High levels of aircraft noise raise the risks of stroke, heart and circulatory disease, according to a medical study.

Research published in the British Medical Journal covering 3.6 million residents near Heathrow suggest the risks were 10-20% higher in areas with the highest levels of aircraft noise.

It indicated a higher risk for both hospital admissions and deaths from stroke, heart and circulatory disease for the 2% of the study – about 70,000 people – who lived where the aircraft noise was loudest, the BBC reported.

The study covered 12 London boroughs in the centre and west of the capital – and nine council districts beyond London, including Windsor and Maidenhead, Slough and Wokingham.

It used data about noise levels in 2001 from the Civil Aviation Authority, covering areas where aircraft noise exceeds 50 decibels – about the volume of a normal conversation in a quiet room.

The authors said fewer people are now affected by the highest levels of noise (above 63 decibels) – despite more aircraft being in the skies – because of changes in aircraft design and flight plans.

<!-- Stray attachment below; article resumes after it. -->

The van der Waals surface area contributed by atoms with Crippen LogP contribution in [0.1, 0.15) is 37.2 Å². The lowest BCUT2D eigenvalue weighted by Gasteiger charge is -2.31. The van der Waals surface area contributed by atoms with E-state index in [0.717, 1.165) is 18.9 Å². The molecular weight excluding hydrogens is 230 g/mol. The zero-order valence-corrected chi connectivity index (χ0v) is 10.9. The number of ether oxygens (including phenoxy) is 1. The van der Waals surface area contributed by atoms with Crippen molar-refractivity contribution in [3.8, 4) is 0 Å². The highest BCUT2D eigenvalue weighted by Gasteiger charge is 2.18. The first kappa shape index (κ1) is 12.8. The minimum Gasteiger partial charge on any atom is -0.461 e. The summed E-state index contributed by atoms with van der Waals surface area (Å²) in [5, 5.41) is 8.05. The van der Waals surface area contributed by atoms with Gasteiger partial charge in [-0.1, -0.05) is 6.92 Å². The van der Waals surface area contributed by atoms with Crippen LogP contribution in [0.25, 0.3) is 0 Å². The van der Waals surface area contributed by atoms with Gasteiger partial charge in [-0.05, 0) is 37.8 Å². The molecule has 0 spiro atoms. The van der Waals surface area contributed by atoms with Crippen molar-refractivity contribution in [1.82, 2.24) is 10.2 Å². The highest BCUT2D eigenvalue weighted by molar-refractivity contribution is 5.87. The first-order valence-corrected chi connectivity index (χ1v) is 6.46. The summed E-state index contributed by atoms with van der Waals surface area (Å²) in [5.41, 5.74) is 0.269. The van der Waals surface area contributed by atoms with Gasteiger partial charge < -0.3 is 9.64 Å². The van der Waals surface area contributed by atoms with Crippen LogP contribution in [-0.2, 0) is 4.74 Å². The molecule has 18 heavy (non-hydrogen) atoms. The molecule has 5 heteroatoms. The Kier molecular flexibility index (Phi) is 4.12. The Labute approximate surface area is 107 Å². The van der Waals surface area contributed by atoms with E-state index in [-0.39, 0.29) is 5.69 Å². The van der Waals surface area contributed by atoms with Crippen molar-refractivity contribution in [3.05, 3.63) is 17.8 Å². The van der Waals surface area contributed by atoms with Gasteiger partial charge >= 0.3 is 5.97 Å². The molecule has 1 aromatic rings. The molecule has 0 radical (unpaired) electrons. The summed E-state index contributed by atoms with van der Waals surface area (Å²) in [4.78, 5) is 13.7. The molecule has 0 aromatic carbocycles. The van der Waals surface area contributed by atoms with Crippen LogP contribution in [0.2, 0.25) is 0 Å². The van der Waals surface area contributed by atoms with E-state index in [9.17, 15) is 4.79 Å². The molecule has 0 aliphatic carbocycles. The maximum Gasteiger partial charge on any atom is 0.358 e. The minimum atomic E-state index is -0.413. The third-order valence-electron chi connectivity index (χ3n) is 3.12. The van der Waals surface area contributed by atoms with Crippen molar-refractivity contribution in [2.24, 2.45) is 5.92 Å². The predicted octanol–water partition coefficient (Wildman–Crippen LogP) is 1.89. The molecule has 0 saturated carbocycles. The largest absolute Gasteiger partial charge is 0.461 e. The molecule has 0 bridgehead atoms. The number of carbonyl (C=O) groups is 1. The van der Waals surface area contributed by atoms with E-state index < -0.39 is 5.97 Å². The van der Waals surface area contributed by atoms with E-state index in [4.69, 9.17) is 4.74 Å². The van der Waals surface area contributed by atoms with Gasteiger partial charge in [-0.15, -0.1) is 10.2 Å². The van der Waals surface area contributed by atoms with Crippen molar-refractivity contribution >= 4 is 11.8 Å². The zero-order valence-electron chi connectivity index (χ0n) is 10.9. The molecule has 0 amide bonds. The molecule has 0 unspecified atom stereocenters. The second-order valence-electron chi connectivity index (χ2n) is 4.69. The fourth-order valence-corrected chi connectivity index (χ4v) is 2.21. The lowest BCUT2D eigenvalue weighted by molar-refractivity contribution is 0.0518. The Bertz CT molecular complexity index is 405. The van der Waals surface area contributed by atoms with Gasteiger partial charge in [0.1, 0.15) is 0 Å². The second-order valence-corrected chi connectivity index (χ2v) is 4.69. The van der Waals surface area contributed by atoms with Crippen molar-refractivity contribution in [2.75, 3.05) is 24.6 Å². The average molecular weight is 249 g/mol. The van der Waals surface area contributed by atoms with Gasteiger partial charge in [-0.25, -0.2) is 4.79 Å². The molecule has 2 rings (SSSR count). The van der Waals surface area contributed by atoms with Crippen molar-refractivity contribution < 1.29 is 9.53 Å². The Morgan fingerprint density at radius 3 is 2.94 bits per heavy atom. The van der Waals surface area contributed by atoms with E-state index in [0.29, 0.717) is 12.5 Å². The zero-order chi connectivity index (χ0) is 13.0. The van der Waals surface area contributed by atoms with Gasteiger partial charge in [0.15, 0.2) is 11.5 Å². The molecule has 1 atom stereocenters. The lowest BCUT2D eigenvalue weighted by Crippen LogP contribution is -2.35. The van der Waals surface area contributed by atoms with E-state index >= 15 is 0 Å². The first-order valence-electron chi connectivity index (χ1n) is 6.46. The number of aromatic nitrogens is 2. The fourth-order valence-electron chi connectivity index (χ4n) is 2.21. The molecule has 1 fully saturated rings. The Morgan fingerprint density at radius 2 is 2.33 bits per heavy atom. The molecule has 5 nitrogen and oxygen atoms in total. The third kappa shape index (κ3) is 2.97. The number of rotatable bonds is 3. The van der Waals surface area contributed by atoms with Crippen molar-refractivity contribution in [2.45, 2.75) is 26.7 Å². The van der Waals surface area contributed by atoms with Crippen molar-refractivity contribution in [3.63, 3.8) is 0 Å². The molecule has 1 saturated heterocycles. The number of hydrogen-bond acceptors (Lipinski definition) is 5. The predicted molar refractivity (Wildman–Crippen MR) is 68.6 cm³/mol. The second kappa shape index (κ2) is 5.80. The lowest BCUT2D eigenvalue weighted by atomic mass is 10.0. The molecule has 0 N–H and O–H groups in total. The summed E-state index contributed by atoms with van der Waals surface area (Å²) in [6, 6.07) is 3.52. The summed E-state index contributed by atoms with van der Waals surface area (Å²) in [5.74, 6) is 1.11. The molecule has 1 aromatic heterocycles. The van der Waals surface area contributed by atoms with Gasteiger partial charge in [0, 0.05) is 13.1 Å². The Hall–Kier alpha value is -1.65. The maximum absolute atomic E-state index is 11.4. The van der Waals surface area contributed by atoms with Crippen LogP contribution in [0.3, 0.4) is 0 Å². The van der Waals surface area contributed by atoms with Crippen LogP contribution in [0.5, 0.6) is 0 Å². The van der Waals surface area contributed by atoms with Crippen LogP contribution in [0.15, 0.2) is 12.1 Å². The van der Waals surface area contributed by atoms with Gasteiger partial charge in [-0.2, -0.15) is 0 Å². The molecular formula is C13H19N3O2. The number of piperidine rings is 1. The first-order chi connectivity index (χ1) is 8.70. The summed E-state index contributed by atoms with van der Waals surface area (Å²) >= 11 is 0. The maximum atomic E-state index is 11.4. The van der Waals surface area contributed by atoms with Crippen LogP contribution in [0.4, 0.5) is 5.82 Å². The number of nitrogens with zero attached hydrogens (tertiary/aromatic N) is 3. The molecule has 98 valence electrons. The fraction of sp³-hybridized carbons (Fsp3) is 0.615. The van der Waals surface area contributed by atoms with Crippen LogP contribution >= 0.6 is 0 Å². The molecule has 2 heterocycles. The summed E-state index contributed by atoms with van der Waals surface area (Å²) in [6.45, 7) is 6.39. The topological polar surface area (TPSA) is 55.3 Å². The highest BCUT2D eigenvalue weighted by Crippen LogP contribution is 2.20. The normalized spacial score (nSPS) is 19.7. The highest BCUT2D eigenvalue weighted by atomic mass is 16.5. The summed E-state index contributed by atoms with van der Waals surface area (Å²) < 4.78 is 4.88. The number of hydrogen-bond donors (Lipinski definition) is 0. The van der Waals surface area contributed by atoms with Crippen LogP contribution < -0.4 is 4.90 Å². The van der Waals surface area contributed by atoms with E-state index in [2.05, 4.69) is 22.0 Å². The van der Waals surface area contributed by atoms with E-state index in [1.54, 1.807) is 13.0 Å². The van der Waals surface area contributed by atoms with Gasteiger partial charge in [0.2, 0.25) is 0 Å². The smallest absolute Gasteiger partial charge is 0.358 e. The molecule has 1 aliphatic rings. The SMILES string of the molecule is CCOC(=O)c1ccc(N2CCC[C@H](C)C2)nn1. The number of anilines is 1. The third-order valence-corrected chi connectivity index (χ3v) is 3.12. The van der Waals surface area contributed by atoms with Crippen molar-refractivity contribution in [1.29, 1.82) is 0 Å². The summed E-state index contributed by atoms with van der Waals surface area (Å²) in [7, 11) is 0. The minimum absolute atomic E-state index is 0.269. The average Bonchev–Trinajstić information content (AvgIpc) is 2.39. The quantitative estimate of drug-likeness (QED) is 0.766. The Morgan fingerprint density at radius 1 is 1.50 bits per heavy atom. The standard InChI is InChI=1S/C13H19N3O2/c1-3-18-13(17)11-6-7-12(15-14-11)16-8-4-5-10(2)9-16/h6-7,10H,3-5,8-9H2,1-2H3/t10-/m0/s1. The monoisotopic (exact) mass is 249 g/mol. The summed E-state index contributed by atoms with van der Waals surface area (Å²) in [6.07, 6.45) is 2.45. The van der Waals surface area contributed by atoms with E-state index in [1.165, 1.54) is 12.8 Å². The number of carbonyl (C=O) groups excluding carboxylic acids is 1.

The researchers – from Imperial and King’s College London – adjusted their work in an effort to eliminate other factors that might have a relationship with stroke and heart disease, such as deprivation, South Asian ethnicity and smoking-related illness.

They stressed that the higher risk of illness related to aircraft noise remained much less significant than the risks from lifestyle factors – including smoking, a lack of exercise or poor diet.

In an accompanying editorial, Professor Stephen Stansfeld, from Queen Mary University of London, said: “These results imply that the siting of airports and consequent exposure to aircraft noise may have direct effects on the health of the surrounding population.

“Planners need to take this into account when expanding airports in heavily populated areas or planning new airports.”

Heathrow director of sustainability Matt Gorman said: “We are already taking significant steps to tackle the issue of noise.

“We are charging airlines more for noisier aircraft, offering insulation and double glazing to local residents and are working with noise campaigners to give people predictable periods of respite from noise.

“Together these measures have meant that the number of people affected by noise has fallen by 90% since the 1970s, despite the number of flights almost doubling.”